Many statistics and studies confirm that college-age women are the highest risk group when it comes to sexual assault and rape. As many as 1 in 4 are victims of an attempted or completed rape. Frequently, the rapist is someone they know, someone they have to sit next to in class and see around campus. It can be very hard to regain the safe space that a college campus is supposed to be for this 1 in 4.
And the Penn State rioters just made it even harder. Not only is this a massive display of rape apologism – that a man should not be punished for failing to report and excusing a child rapist – but it makes it harder for “not perfect” victims to seek justice. The college girl who passed out drunk at a party and woke up to being raped? She just got the message that her campus is not a safe space to even try and come forward. The young co-ed who developed an inappropriate relationship with a professor, who then took advantage of her? She just got the message that, not only will the administration likely not support her, but neither will the student body. The sophomore attacked by the star of the athletic team while out for Halloween? She was just told not to come forward because her whole campus might turn against her.
By rioting, the Penn State students have participated in the abuse. They have removed the safe space not only for the children who were Sandusky’s victims, but they have damaged the safe space for sexual assault victims in their university and at campuses across the nation. Paterno was fired for being complicit in covering up child rape – a generally agreed upon “most despicable of crimes” – and students rioted. How much worse would this be if Paterno had covered up the rape of a section of the cheerleading squad and got fired? How much worse if the victim was not an “innocent child” but a “slut who was asking for it”?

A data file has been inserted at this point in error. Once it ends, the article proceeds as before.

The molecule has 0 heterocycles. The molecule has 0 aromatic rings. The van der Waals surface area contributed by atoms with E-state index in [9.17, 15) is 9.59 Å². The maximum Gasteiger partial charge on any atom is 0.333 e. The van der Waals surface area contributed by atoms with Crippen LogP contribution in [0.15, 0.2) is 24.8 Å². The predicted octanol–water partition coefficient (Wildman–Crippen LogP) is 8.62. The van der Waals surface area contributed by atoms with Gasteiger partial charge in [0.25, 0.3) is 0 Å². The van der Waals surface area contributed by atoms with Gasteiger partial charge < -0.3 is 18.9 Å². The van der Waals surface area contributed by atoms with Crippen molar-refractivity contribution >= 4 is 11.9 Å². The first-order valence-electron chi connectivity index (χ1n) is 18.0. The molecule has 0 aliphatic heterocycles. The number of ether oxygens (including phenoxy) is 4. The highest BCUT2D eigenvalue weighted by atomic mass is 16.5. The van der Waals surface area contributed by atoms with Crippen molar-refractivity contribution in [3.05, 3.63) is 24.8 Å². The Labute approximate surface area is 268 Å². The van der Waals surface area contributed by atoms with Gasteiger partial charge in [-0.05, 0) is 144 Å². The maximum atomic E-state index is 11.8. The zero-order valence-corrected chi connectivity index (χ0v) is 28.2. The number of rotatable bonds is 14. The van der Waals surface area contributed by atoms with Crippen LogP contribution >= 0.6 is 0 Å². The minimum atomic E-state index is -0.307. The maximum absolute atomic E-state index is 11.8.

The thought terrifies me. Every day, when we participate willingly in a culture that is ambivalent about charges of rape, that will rush to the defense of powerful men instead of the victim (ahem: Herman Cain? Kobe Bryant? R. Kelly? DSK? Julian Assange?). When we riot over the dismissal of a coach who helped cover up the rape of a child, we destroy the safe space that victims need. We take away the thing they most need, and we deny them justice.
And then we wonder why women don’t come forward.
*Linguistic reinforcement of the gender binary is recognized by the author. Apologies.
Trigger warning: discussion of sexual abuse.
When cases like Penn State become news it so often seems that public reaction is about everyone except the survivors. And in the midst of all the discussion of what was done and was could or should have been done, there’s little often little time taken to consider what we can do now, and in the future.